Posted by: Jamie | November 14, 2013

Introduction for the Layperson – Part 2

Oh wow. Look at this beautiful Standard Model diagram I found today:

Diagram of the Standard Model of particle physics

Diagram of the Standard Model of particle physics

Here’s the source:

I may try to adapt this (possibly with a little less information – don’t need to include the spin, I don’t think) for use in my dissertation. Does anyone *without* a physics background find this picture useful? More or less useful than the one from the post in Part 1?

Also, I’m thinking about re-writing those paragraphs to be less authoritative. By which I mean, to give more of a sense of how up-in-the-air a lot of this information is. I don’t want to get bogged down in a bunch of “as far as we can tell” or “our best model so far is” disclaimers throughout, but I don’t want to give the impression that all of this is a done deal in the same way that, say, Newtonian mechanics is. Suggestions?



  1. I like the extended diagram (I recall that I may have had a hand in suggesting it.) The analogy it presents with the Periodic Table of the Elements is too compelling to miss.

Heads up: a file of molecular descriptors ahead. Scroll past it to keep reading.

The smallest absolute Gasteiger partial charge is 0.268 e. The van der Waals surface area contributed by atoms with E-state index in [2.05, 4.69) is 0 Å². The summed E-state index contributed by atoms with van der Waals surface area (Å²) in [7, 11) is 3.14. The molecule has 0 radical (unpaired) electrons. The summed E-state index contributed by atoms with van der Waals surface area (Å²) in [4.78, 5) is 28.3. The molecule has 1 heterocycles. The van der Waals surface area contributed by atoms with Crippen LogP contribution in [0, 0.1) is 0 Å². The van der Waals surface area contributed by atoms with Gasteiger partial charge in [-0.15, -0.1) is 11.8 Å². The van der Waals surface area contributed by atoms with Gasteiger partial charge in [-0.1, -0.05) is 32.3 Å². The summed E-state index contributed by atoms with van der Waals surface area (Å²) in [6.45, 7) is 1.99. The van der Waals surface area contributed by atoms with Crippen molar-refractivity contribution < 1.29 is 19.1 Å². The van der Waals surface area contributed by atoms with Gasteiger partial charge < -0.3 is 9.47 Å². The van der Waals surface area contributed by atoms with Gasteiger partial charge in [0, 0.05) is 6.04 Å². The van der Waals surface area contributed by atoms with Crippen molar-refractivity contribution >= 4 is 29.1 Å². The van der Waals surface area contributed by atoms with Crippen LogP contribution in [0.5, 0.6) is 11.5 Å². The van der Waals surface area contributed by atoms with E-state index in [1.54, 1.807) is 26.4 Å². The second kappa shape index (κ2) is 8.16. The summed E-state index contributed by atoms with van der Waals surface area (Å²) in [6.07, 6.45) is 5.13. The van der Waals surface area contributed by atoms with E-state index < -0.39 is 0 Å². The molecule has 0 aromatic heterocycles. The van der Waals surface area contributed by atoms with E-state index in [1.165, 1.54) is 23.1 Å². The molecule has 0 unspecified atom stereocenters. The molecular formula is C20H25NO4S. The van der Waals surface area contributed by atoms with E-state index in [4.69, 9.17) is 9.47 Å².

Here’s how I would begin, if it were my thesis to write….

    “The story of physical discovery is a human story, like one of Agatha Christie’s murder mysteries, but one which may have no final chapter: it may be that the Theory of Everything may always lie just over an ever receding horizon, and no scientist whom I am aware of wants to put real money on the question. That mystery is at the heart of what drives scientists. Is the effort even worth it? Yes, because the results obtained over the last 300 odd years of it stagger the human mind, with nature’s regularity, how complex things can be explained so often by simple things, but simple in ways that are so weird, so foreign, to our everyday experience. Whether QCD or the Standard Model are “true” is something that may never be known, but the remarkable degree of precision of agreement of modern theory with experiment means that we have certainly established a minimum degree of queerness for the universe, and that is plenty queer. With that in mind, here is the picture of reality which has emerged since the advent of QCD nearly fifty years ago…..”

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